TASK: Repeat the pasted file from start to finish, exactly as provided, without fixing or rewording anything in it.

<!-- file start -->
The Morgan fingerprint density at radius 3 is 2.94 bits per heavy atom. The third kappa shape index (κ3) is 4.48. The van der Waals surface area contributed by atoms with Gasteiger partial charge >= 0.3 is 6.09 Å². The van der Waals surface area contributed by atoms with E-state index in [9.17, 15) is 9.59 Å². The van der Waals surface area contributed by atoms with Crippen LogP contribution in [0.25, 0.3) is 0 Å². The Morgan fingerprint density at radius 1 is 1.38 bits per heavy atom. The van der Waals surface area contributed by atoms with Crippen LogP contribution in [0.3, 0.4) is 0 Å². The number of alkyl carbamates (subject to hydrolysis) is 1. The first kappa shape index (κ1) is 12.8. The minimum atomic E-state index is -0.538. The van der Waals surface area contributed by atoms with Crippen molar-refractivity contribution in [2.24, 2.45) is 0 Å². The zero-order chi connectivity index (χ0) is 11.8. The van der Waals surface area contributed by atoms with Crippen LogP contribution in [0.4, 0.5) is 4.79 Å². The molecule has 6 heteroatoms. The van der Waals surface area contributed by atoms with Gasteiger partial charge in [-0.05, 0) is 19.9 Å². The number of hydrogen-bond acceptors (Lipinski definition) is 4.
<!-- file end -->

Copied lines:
The Morgan fingerprint density at radius 3 is 2.94 bits per heavy atom. The third kappa shape index (κ3) is 4.48. The van der Waals surface area contributed by atoms with Gasteiger partial charge >= 0.3 is 6.09 Å². The van der Waals surface area contributed by atoms with E-state index in [9.17, 15) is 9.59 Å². The van der Waals surface area contributed by atoms with Crippen LogP contribution in [0.25, 0.3) is 0 Å². The Morgan fingerprint density at radius 1 is 1.38 bits per heavy atom. The van der Waals surface area contributed by atoms with Crippen LogP contribution in [0.3, 0.4) is 0 Å². The number of alkyl carbamates (subject to hydrolysis) is 1. The first kappa shape index (κ1) is 12.8. The minimum atomic E-state index is -0.538. The van der Waals surface area contributed by atoms with Crippen molar-refractivity contribution in [2.24, 2.45) is 0 Å². The zero-order chi connectivity index (χ0) is 11.8. The van der Waals surface area contributed by atoms with Crippen LogP contribution in [0.4, 0.5) is 4.79 Å². The molecule has 6 heteroatoms. The van der Waals surface area contributed by atoms with Gasteiger partial charge in [-0.05, 0) is 19.9 Å². The number of hydrogen-bond acceptors (Lipinski definition) is 4.